Del Norte’s name was inspired by its location, where the Rio Grande del Norte, ‘large river of the north’ flows into the San Luis Valley. The area was first inhabited by Ute tribes in warmer months seeking wild game, plants, water, and timber, with Spain and Mexico following suit. Land grants issued by Mexico encouraged settlement, but this proved difficult as Utes fought to preserve their sovereignty. After the U.S.- Mexican War, Euro-American migration accelerated and the town was formed In 1871. Del Norte quickly grew as a supply station for freighters and miners from the East Coast and Europe. Now, it’s a gateway for gravel cyclists to access the unpaved roads and trails of the Rio Grande National Forest, and the renowned Continental Divide Bike Route.
Rio Grande Traverse
Distance: 66 Miles
Elevation: +4769 Ft
Max Grade: 10.9%
Approx: 54/46 %Gravel/Paved
This route starts by following the contours of the Rio Grande River between Del Norte and South Fork. South Fork serves as a stage stop for travelers passing through. Cyclists are encouraged to take advantage of amenities here to prepare for the long ride.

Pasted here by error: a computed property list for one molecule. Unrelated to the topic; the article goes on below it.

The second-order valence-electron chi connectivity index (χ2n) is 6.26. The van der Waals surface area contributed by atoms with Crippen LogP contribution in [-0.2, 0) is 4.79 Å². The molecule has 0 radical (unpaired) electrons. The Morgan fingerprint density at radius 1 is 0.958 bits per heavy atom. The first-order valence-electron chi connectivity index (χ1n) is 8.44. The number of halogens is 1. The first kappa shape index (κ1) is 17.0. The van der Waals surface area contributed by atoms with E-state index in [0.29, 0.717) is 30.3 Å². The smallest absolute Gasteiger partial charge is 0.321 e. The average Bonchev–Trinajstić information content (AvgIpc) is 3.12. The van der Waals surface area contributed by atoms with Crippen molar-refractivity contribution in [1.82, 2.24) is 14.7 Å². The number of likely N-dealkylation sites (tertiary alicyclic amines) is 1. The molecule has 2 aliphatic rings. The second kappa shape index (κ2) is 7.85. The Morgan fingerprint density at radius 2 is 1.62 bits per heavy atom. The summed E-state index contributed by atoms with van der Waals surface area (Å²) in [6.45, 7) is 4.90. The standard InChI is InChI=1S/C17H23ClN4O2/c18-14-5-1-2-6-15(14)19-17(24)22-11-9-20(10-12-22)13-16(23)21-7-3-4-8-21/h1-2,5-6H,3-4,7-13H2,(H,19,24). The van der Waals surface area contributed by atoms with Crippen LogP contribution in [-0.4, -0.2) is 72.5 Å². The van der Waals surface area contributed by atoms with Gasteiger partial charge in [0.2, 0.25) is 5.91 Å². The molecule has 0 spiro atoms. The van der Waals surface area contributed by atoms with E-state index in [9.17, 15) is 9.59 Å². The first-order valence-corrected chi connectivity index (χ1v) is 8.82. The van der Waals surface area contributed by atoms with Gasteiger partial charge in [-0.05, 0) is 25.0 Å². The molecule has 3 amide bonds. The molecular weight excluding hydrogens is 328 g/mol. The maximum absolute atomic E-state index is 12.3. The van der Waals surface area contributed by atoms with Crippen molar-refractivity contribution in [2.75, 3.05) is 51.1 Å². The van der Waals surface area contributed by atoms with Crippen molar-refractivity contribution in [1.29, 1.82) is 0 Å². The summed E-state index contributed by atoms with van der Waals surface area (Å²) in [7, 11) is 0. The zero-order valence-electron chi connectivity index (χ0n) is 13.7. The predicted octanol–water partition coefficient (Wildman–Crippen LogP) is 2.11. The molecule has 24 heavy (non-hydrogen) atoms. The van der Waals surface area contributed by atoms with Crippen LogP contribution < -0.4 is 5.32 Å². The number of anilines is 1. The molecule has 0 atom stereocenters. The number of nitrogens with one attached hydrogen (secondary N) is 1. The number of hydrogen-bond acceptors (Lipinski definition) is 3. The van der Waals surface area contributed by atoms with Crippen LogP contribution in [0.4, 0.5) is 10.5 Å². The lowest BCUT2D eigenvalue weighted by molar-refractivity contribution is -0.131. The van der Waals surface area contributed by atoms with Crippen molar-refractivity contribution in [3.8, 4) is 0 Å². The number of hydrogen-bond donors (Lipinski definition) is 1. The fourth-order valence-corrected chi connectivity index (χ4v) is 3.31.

South of Highway 160, the ascent to 11,519 ft through the Rio Grande National Forest begins. The roads here are directly related to the 19th century mining and timber industries. 1870 gold and silver discoveries in the San Juan Mountains drew an influx of prospectors. Conservation efforts began in 1905, when President Theodore Roosevelt established the San Juan Forest Preserve after demand for timber increased.
The route is very suitable for bikepacking if you’d like to make it a multi-day outing. A number of campgrounds are accessible along Beaver Creek.